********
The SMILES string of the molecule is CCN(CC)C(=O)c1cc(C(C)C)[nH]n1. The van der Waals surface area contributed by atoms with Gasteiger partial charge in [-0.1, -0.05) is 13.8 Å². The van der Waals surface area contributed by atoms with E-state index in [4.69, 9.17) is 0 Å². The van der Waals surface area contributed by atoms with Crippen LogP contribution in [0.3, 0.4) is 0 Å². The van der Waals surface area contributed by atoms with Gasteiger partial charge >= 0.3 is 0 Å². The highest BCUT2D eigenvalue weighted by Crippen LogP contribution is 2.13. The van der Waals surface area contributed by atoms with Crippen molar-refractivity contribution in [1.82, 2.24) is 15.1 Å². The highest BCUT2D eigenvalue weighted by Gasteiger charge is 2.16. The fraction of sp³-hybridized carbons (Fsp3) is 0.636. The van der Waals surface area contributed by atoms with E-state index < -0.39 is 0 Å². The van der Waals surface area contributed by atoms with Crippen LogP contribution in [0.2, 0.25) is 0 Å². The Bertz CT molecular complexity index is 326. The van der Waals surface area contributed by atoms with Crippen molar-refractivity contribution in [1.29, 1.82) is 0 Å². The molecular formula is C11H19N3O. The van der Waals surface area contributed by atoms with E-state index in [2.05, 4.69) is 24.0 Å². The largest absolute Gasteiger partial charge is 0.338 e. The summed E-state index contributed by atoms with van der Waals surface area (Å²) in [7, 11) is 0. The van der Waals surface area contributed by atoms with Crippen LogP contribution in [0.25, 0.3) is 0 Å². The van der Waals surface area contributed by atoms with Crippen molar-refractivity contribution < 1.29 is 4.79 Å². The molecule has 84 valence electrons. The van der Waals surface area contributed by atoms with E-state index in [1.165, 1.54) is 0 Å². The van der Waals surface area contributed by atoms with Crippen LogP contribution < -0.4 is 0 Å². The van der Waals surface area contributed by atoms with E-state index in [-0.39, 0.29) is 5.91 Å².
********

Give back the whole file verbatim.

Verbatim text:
The SMILES string of the molecule is CCN(CC)C(=O)c1cc(C(C)C)[nH]n1. The van der Waals surface area contributed by atoms with Gasteiger partial charge in [-0.1, -0.05) is 13.8 Å². The van der Waals surface area contributed by atoms with E-state index in [4.69, 9.17) is 0 Å². The van der Waals surface area contributed by atoms with Crippen LogP contribution in [0.3, 0.4) is 0 Å². The van der Waals surface area contributed by atoms with Gasteiger partial charge >= 0.3 is 0 Å². The highest BCUT2D eigenvalue weighted by Crippen LogP contribution is 2.13. The van der Waals surface area contributed by atoms with Crippen molar-refractivity contribution in [1.82, 2.24) is 15.1 Å². The highest BCUT2D eigenvalue weighted by Gasteiger charge is 2.16. The fraction of sp³-hybridized carbons (Fsp3) is 0.636. The van der Waals surface area contributed by atoms with E-state index < -0.39 is 0 Å². The van der Waals surface area contributed by atoms with Crippen LogP contribution in [0.2, 0.25) is 0 Å². The Bertz CT molecular complexity index is 326. The van der Waals surface area contributed by atoms with Crippen molar-refractivity contribution in [1.29, 1.82) is 0 Å². The molecular formula is C11H19N3O. The van der Waals surface area contributed by atoms with E-state index in [2.05, 4.69) is 24.0 Å². The largest absolute Gasteiger partial charge is 0.338 e. The summed E-state index contributed by atoms with van der Waals surface area (Å²) in [7, 11) is 0. The van der Waals surface area contributed by atoms with Crippen LogP contribution in [0.25, 0.3) is 0 Å². The van der Waals surface area contributed by atoms with Crippen molar-refractivity contribution < 1.29 is 4.79 Å². The molecule has 84 valence electrons. The van der Waals surface area contributed by atoms with E-state index in [1.165, 1.54) is 0 Å². The van der Waals surface area contributed by atoms with Crippen LogP contribution < -0.4 is 0 Å². The van der Waals surface area contributed by atoms with E-state index in [-0.39, 0.29) is 5.91 Å².